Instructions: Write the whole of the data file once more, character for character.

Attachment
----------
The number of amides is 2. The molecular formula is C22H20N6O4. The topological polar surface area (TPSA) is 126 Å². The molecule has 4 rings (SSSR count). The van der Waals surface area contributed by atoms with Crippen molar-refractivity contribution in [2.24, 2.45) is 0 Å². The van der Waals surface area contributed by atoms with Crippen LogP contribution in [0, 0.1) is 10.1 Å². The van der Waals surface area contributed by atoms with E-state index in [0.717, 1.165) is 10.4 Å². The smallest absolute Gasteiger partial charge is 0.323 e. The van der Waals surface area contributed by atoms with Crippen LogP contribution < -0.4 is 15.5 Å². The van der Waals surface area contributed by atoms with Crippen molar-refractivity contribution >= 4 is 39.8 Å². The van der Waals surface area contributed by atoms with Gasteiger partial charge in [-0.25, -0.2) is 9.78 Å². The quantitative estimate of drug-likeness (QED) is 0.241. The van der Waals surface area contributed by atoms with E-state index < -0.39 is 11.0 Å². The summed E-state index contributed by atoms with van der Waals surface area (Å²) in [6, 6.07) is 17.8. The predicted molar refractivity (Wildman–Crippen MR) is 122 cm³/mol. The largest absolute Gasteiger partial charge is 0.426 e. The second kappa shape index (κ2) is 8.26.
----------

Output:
The number of amides is 2. The molecular formula is C22H20N6O4. The topological polar surface area (TPSA) is 126 Å². The molecule has 4 rings (SSSR count). The van der Waals surface area contributed by atoms with Crippen molar-refractivity contribution in [2.24, 2.45) is 0 Å². The van der Waals surface area contributed by atoms with Crippen LogP contribution in [0, 0.1) is 10.1 Å². The van der Waals surface area contributed by atoms with E-state index in [0.717, 1.165) is 10.4 Å². The smallest absolute Gasteiger partial charge is 0.323 e. The van der Waals surface area contributed by atoms with Crippen LogP contribution < -0.4 is 15.5 Å². The van der Waals surface area contributed by atoms with Crippen molar-refractivity contribution >= 4 is 39.8 Å². The van der Waals surface area contributed by atoms with Gasteiger partial charge in [-0.25, -0.2) is 9.78 Å². The quantitative estimate of drug-likeness (QED) is 0.241. The van der Waals surface area contributed by atoms with E-state index < -0.39 is 11.0 Å². The summed E-state index contributed by atoms with van der Waals surface area (Å²) in [6, 6.07) is 17.8. The predicted molar refractivity (Wildman–Crippen MR) is 122 cm³/mol. The largest absolute Gasteiger partial charge is 0.426 e. The second kappa shape index (κ2) is 8.26.